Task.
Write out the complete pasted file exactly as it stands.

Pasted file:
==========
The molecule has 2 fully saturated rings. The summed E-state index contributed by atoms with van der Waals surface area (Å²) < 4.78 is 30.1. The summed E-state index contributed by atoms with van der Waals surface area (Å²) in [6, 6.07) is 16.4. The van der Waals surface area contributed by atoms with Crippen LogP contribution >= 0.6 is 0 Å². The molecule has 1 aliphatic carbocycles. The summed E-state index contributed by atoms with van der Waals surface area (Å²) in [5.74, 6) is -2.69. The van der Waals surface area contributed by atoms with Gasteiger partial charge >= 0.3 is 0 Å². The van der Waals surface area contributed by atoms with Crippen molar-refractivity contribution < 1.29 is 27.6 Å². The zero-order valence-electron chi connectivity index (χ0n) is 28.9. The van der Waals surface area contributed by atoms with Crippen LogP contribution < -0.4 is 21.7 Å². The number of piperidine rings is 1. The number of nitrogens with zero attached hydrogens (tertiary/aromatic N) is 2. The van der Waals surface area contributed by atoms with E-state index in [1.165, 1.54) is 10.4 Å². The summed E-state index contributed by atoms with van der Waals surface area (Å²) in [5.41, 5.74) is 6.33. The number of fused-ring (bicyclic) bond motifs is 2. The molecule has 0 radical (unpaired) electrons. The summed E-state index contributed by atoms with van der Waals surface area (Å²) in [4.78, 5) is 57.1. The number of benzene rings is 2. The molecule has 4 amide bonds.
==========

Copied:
The molecule has 2 fully saturated rings. The summed E-state index contributed by atoms with van der Waals surface area (Å²) < 4.78 is 30.1. The summed E-state index contributed by atoms with van der Waals surface area (Å²) in [6, 6.07) is 16.4. The van der Waals surface area contributed by atoms with Crippen LogP contribution >= 0.6 is 0 Å². The molecule has 1 aliphatic carbocycles. The summed E-state index contributed by atoms with van der Waals surface area (Å²) in [5.74, 6) is -2.69. The van der Waals surface area contributed by atoms with Gasteiger partial charge >= 0.3 is 0 Å². The van der Waals surface area contributed by atoms with Crippen molar-refractivity contribution < 1.29 is 27.6 Å². The zero-order valence-electron chi connectivity index (χ0n) is 28.9. The van der Waals surface area contributed by atoms with Crippen LogP contribution < -0.4 is 21.7 Å². The number of piperidine rings is 1. The number of nitrogens with zero attached hydrogens (tertiary/aromatic N) is 2. The van der Waals surface area contributed by atoms with E-state index in [1.165, 1.54) is 10.4 Å². The summed E-state index contributed by atoms with van der Waals surface area (Å²) in [5.41, 5.74) is 6.33. The number of fused-ring (bicyclic) bond motifs is 2. The molecule has 0 radical (unpaired) electrons. The summed E-state index contributed by atoms with van der Waals surface area (Å²) in [4.78, 5) is 57.1. The number of benzene rings is 2. The molecule has 4 amide bonds.